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So what DID China do when outbreak emerged?

4 min read

The US and other countries have raised questions about whether China was fully transparent when the virus first emerged there.

So what do we know about what happened in China, and what did it say and do about the outbreak?

Here’s our timeline:

1 December – The first onset of symptoms are observed, according to the Lancet.

However, it’s believed the virus first appeared some time in November.

27 December – Chinese authorities are told about a Sars-like disease by a doctor in a provincial hospital in Hubei province.

By this point, cases are multiplying.

30 December – The health commission in Wuhan notifies local hospitals of a “pneumonia of unclear cause”, and asks them to report any related information of suspicious cases in the past week.

Ai Fen, a leading doctor at Wuhan Central hospital, receives medical results from a patient with a suspected coronavirus.

Dr Ai takes a photo of the results and sends it to another doctor in the area. It circulates among the medical community in Wuhan.

Reports spread on Chinese social media Weibo of a “mysterious pneumonia”, raising fears of a deadly virus.

31 December – Chinese officials confirm they are investigating 27 cases of viral pneumonia and dispatch a team of health experts to the region.

Authorities say seven are in a critical condition yet no human-to-human transmission has been identified.

The authorities alert the World Health Organization (WHO).

1 January – A hospital in Wuhan posts on the Chinese social media platform WeChat that they are “fighting a mysterious pneumonia”.

Dr Ai Fen says she is reprimanded by a hospital disciplinary committee for “spreading rumours”.

The Wuhan Public Security Bureau detains eight people for spreading rumours about the virus, reporting it on a Chinese news programme, Xinwen Lianbo, a show watched by millions.

The WHO puts itself on an emergency footing to deal with a potential outbreak.

Chinese authorities shut down Huanan Seafood Wholesale Market, the location of a number of cases and a potential source of the virus.

3 January – Various allegations gain traction on Chinese social media, such as local health authorities silencing hospital staff from speaking out about the virus.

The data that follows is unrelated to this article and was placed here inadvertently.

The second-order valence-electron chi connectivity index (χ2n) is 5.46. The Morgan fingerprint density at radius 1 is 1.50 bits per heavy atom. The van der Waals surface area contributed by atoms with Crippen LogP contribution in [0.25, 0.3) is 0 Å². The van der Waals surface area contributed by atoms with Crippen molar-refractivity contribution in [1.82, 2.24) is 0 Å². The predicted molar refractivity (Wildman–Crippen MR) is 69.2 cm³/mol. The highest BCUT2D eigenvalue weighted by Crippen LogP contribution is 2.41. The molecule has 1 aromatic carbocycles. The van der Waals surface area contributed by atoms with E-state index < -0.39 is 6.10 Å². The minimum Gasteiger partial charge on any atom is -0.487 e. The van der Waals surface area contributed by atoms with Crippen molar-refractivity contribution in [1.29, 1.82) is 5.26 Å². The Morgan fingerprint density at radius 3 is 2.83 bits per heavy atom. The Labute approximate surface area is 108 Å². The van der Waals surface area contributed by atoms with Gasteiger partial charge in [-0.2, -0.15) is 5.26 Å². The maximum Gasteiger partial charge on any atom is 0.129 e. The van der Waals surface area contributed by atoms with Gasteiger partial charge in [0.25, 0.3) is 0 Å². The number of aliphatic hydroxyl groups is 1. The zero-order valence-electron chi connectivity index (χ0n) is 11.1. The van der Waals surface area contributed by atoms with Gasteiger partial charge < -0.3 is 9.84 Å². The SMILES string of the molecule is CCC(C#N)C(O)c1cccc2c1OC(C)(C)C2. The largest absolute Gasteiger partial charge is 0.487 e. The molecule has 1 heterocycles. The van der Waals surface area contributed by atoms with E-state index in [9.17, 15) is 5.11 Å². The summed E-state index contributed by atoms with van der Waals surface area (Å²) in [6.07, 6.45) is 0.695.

(We are unable to independently verify these posts and many were removed by Chinese authorities which heavily censor the internet.)

5 January – Wuhan health authorities put out their first public information on the disease, saying it does not spread from human-to-human.

7 January – Chinese top leaders, including President Xi Jinping, discuss the outbreak at a meeting of the standing committee of the politburo, indicating they knew about the virus from an early date.

8 January – A second team of experts is sent to investigate the outbreak.

9 January – China makes public the genome of the coronavirus, proving its link to Sars and Mers viruses. Scientists are now able to develop tests for the virus.

11-17 January – The Chinese Communist Party (CCP) conducts its important annual political meetings for Hubei province. There are no reports of increases in cases during this period.

14 January – The WHO posts on Twitter that “preliminary investigations conducted by the Chinese authorities have found no clear evidence of human-to-human transmission.”

However, there are reports that local hospitals suspect otherwise due to the number of patients.

15 January – A patient returns to the US from Wuhan and becomes the first US case of Covid-19.

20 January – A group of health experts at China’s National Health Commission confirm human-to-human transmission of the virus, as cases are identified elsewhere in the country.

The first case in South Korea is announced.

20 – 21 January – The WHO sends a delegation to conduct field research in Wuhan. They say evidence suggests human-to-human transmission is taking place but more analysis is needed.

21 January – China’s flagship state-run newspaper, People’s Daily, refers to coronavirus for the first time and what President Xi is doing to tackle it.

Up until then, state media is either ignoring or underplaying the outbreak, choosing to concentrate on plans for the Lunar New Year.

Chinese state media confirms 291 cases of coronavirus.

Responding to international pressure about a potential cover-up, Beijing’s top political body responsible for law and order says: “Anyone who deliberately delays and hides the reporting of [virus] cases out of his or her own self-interest will be nailed on the pillar of shame for eternity.”

The WHO discuss if they should announce that the outbreak is an international health emergency.

23 January – Wuhan (and nearby cities) are put under lockdown.

The WHO decides not to declare an international health emergency.

23-25 January – Construction workers in China start building two new hospitals from scratch.

24 January – The Chinese government bans the trade of wildlife throughout the country.

24-30 January – China celebrates the Lunar New Year holiday, when millions of people travel across the country.

25 January – Chinese officials request all travellers leaving the country to declare their health status.

28 January – Dr Tedros Ghebreyesus, director general of the WHO, meets President Xi to discuss the outbreak, highlighting it as the institution’s top priority.

30 January – The WHO declares Covid-19 a Public Health Emergency of Global Concern – this follows 82 confirmed cases outside China.

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